Communications between DM providers and participants in DM interventions can be individualized and delivered online, combining participants own visits to personal web pages with outbound e-mail messages generated by consumers and delivered at costs of pennies per message. These have been found to have comparable effects to those achieved through phone and face communications.

The challenge is to improve the matching of such innovations to the risk/reward potential of each DM participant in ways that will ensure positive ROI ratios and total savings. Until and unless we identify the best matching of methods with DM challenges, there is no way to determine if DM itself is working, nor to learn its full potential for reducing healthcare cost increases, or even overall healthcare costs.

Does Disease Management Work Yet?

by Scott MacStravic

When the federal Congressional Budget Office published its report on DM in 2004, it concluded that it looked like some particular DM programs aimed at some diseases did save money, but that the evidence overall was mixed.  Since it had employed a “scientific” standard for its evaluation, it acted as if all DM programs are alike, hence many vendors’ approaches were combined, as long as they dealt with the same disease.

This is fine in controlled clinical trials, where the same disease and one specific treatment are involved, even if delivered by many providers.  But it makes no sense at all when there are entirely different vendors or other healthcare organizations, each with its own approach, including DM methods and costs.  The “mixed results” that CBO reported were pretty much what would expect from a diverse set of providers, particularly when only Medicare beneficiaries and sickness cost reductions were involved.

Despite the 2004 findings, Medicare has gone ahead with DM testing, in more or less the same approach, using various providers and different approaches in its “Medicare Health Support” demonstration project.  A recent article noted the mixed results from this project as well, concluding that a different approach was needed. [M. Quilty & W. Todd “Next Generation Disease Management: Back to the Future” Health Leaders News Apr 12, 2007 (www.healthleadersmedia.com)]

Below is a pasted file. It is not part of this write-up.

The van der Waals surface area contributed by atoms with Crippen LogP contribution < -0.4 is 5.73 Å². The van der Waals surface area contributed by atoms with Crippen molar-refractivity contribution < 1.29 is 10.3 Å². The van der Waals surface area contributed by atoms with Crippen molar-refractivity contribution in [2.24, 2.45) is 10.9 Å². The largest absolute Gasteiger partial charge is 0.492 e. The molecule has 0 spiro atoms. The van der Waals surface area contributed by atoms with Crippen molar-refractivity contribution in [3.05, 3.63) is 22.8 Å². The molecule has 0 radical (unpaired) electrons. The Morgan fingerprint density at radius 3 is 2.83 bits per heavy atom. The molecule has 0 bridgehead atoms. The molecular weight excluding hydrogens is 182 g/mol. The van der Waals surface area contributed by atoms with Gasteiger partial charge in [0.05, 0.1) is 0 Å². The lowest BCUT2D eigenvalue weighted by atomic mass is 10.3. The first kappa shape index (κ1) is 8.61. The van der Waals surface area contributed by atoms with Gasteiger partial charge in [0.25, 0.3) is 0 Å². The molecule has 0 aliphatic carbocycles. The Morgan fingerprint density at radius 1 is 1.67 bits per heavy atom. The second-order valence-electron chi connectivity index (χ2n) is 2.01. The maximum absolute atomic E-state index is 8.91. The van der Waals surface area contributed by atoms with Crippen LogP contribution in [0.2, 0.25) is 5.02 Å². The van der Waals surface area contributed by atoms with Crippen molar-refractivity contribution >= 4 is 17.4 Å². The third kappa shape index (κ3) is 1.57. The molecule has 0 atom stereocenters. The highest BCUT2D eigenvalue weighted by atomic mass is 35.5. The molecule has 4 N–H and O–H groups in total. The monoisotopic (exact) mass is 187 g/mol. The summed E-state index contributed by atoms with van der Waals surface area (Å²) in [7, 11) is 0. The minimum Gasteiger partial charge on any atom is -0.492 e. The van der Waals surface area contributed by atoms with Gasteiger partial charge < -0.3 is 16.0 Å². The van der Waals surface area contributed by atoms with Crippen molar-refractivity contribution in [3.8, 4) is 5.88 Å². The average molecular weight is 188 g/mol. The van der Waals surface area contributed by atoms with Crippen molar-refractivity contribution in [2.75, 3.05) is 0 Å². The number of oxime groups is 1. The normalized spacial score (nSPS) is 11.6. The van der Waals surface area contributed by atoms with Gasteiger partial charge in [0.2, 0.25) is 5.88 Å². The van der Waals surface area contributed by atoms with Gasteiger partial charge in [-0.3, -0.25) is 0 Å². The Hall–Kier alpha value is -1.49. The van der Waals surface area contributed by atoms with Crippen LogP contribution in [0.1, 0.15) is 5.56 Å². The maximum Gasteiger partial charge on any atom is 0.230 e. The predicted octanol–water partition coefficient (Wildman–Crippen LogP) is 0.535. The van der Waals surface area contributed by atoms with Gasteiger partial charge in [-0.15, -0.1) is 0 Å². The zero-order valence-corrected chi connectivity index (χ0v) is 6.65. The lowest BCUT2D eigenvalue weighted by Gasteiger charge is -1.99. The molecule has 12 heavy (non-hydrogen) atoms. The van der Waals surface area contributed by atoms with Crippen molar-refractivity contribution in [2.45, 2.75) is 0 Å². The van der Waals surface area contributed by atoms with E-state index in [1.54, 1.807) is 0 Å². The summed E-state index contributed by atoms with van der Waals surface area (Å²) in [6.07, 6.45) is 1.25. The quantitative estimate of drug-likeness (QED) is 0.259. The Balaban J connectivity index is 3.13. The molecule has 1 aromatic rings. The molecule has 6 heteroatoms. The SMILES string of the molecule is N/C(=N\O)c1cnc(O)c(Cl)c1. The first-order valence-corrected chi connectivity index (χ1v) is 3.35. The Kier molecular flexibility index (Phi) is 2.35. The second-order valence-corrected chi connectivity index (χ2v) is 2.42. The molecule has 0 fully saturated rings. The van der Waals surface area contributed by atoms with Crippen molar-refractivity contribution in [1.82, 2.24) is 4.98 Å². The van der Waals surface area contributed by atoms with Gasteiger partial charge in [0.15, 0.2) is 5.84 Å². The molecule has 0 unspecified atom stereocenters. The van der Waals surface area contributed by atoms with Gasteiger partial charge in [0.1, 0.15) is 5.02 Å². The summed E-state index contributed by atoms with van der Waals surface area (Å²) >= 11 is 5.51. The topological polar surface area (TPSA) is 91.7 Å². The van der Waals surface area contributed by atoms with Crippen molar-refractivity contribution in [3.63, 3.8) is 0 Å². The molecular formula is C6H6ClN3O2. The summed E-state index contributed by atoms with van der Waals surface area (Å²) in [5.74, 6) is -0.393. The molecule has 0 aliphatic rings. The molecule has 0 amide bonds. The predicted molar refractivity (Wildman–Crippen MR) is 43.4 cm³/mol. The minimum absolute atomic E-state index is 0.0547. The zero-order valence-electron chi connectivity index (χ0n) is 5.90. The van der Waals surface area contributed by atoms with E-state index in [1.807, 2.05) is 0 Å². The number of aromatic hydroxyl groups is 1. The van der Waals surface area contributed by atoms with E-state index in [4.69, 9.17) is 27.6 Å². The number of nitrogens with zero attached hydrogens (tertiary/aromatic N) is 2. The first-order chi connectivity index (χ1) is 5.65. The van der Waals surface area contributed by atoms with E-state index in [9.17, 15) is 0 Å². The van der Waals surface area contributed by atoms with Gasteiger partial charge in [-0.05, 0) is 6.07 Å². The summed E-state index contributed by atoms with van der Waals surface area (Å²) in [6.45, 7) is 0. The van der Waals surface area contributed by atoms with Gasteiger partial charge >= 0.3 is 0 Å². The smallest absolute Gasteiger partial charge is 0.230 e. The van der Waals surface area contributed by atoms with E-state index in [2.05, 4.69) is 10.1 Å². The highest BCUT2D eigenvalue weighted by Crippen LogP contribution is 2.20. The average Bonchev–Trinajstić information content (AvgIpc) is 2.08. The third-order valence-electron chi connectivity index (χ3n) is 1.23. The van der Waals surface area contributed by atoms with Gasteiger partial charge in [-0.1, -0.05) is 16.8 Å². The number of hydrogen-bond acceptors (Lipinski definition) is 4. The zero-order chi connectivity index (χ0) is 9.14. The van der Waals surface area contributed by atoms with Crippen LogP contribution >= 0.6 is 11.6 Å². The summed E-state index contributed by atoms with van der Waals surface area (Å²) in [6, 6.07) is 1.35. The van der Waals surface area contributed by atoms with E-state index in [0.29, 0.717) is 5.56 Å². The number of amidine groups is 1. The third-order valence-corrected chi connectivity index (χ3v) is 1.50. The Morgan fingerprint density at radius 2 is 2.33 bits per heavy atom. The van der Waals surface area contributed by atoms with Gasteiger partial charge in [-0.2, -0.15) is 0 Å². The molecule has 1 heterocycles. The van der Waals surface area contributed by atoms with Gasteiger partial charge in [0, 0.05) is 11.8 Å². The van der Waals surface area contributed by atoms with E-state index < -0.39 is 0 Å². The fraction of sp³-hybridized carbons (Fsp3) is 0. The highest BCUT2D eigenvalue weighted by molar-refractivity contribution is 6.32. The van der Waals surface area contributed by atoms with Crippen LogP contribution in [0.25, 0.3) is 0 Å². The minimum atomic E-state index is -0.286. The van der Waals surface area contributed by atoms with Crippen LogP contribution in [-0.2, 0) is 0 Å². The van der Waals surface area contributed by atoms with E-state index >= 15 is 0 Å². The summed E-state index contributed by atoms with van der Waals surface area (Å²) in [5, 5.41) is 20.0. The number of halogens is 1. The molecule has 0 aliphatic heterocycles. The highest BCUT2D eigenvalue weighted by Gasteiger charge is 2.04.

But mixed results do not mean no results, and if even one program dealing with one disease saves the kind of money that Medicare wanted, a strong argument can be made that that proves DM’s potential.

By including a wide variety of different providers and approaches, any finding of mixed results only means that not all DM programs work, where the fact that they are mixed shows that some programs do work.  So logic would suggest that the programs that work be embraced and only the ones that do not work ignored.

Moreover, it has been generally the case in any studies that examined DM and other proactive health management efforts over time, that savings tend to improve with time, that results may be much greater in the second and third year, for example, than in the first.   Modest results in the first year should not be seen as failure, but tracked for more years before any conclusion is reached.  By selecting the programs that work and following them longer, Medicare might find that DM can work quite well, thank you, once its variability is recognized.

GlaxoSmithKline, for example, working with its own employees’ health, found that proactive health efforts saved only $233 per participating employee in combined healthcare and disability cost reductions among 6049 employees continuously employed 1996-2000 in its first year.  But savings rose to $375 in the second year, $944 in the third and $950 in fourth.  Savings averaged $613 per participant over four years, almost three times the first year savings level. [G. Stave “Quantifiable Impact of the Contract for Health and Wellness” JOEM 45:2 Feb 2003 109-117] Had the program ended after one year, it would have missed out on almost $14 million in savings.

Given the traditional short-sightedness of governments pressed by necessities related to this year’s budget, it is not surprising that early results are often taken to mean far more than they should, and that the pluses in mixed results are overlooked.  But it might be hoped that this time, Medicare might wait till the full three years of the demonstration project are complete, and consider the possibility that even one or a few successes is actually a good result.